About eighty times.
The upside to quitting my job mentally is that I'll still get paid tomorrow. The downside is that I still have to go to work -- mentally, physically and emotionally.
Before we commence with the misery, here's a quick overview of the curriculum plan followed by my school, where we conduct reading and writing lessons according to something known as the "workshop model." The workshop model looks like this:
- Each period is 50 minutes long.
- Each period begins with a 10-minute "mini lesson" conducted by the teacher, which consists of multiple parts: Connecting the lesson to something the students have already done; introducing the "teaching point" for the day, which is outlined in very specific language that always includes the word by ("Good writers use correct punctuation by ending each sentence with a period"); modeling the teaching point; actively engaging the students in trying it out; and then sending them back to their desks to write for 35 minutes.
- Students write on their own for 35 minutes while the teacher "conferences" with individual students.
- The lesson concludes with a 5-minute "share" and review.
OK, yeah, that's not exactly how it's working out. The mandate from administrations says: Follow the workshop model. I have oodles of issues with this, including:
- Some kids hate writing. Sad, but true. They are not happy about having an extra period of writing. Behaviorally, this is challenging. I hear whining, I hear sighing, I hear outright defiance -- and I don't get to play fun games like "Capital vs. Lowercase!" (which went over pretty well with my second graders) because they're supposed to be writing. Again.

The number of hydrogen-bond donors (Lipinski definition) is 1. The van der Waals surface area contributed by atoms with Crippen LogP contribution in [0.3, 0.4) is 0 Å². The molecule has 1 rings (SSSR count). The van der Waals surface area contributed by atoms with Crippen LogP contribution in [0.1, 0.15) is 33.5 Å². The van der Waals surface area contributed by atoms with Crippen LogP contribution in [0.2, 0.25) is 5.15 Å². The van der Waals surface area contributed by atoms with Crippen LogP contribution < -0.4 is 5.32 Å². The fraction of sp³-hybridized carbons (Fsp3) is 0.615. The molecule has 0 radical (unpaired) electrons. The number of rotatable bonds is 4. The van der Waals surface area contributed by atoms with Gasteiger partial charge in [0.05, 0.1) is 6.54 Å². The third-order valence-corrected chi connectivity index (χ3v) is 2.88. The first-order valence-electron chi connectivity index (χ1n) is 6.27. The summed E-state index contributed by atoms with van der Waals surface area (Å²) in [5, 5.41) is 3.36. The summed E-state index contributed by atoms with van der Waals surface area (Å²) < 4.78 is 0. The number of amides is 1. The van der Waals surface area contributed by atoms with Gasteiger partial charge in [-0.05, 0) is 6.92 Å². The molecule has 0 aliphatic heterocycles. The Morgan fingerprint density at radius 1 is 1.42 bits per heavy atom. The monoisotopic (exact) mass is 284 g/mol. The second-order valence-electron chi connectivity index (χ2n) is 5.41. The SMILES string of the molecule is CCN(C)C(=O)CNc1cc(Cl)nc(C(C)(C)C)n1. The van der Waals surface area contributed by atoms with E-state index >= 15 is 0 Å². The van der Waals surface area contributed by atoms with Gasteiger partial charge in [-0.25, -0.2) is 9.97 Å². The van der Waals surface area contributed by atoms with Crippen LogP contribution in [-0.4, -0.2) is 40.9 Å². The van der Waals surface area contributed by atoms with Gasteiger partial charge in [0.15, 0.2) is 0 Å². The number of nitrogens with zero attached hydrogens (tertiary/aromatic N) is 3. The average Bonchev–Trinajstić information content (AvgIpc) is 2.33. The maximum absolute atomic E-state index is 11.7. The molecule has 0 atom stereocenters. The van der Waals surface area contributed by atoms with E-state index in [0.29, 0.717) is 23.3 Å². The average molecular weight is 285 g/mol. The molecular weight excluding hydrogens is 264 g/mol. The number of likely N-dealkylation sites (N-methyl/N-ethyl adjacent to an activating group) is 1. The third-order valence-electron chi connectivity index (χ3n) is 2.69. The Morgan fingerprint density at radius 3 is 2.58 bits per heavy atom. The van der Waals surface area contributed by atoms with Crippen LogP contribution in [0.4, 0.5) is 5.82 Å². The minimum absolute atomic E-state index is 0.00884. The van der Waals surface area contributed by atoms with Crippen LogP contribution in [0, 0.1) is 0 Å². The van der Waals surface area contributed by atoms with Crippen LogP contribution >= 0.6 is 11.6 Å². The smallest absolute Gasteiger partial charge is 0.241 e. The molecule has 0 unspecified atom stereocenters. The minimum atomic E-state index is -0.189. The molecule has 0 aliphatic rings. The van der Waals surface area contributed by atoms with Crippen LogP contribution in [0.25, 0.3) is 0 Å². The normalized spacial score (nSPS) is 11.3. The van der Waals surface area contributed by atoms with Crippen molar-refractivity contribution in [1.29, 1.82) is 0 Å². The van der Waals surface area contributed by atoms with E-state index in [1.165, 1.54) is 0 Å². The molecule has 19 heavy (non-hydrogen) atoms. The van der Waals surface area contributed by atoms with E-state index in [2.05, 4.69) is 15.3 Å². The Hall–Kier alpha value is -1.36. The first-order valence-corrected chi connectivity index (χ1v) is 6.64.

- Some kids hate writing. Sad, but true. They are not happy about having an extra period of writing. Mentally, this is challenging. A lot of them use half the period just thinking of an idea -- and by then, I'm literally wresting the paper out of their grimy hands because I have to run off to another class. Because I only see them once a week, they don't get to continue it another time -- and if my lesson is "Good writers use correct punctuation by putting a period at the end of a sentence," like it was today, and I'm in a first grade class, like I was today, some of them won't even get to the end of a sentence by the time class is over.